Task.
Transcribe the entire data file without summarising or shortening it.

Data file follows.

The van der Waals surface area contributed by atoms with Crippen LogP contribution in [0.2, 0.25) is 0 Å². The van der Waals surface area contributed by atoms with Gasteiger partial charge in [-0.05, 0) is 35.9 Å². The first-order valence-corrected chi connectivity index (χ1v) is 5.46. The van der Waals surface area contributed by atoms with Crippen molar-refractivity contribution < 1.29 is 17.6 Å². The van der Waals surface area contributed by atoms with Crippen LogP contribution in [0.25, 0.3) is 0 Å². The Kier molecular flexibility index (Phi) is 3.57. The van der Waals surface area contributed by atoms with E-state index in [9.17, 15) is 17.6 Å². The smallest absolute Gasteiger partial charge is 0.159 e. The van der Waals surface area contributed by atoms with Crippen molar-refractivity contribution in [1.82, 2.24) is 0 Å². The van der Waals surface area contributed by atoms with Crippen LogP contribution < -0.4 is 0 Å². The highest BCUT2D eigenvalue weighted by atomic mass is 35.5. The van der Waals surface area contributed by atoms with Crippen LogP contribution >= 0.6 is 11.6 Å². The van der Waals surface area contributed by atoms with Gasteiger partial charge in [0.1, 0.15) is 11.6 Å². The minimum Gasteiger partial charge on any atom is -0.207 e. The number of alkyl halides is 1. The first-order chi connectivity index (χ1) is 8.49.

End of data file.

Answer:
The van der Waals surface area contributed by atoms with Crippen LogP contribution in [0.2, 0.25) is 0 Å². The van der Waals surface area contributed by atoms with Gasteiger partial charge in [-0.05, 0) is 35.9 Å². The first-order valence-corrected chi connectivity index (χ1v) is 5.46. The van der Waals surface area contributed by atoms with Crippen molar-refractivity contribution < 1.29 is 17.6 Å². The van der Waals surface area contributed by atoms with Crippen LogP contribution in [0.25, 0.3) is 0 Å². The Kier molecular flexibility index (Phi) is 3.57. The van der Waals surface area contributed by atoms with E-state index in [9.17, 15) is 17.6 Å². The smallest absolute Gasteiger partial charge is 0.159 e. The van der Waals surface area contributed by atoms with Crippen molar-refractivity contribution in [1.82, 2.24) is 0 Å². The van der Waals surface area contributed by atoms with Crippen LogP contribution < -0.4 is 0 Å². The highest BCUT2D eigenvalue weighted by atomic mass is 35.5. The van der Waals surface area contributed by atoms with Crippen LogP contribution >= 0.6 is 11.6 Å². The van der Waals surface area contributed by atoms with Gasteiger partial charge in [0.1, 0.15) is 11.6 Å². The minimum Gasteiger partial charge on any atom is -0.207 e. The number of alkyl halides is 1. The first-order chi connectivity index (χ1) is 8.49.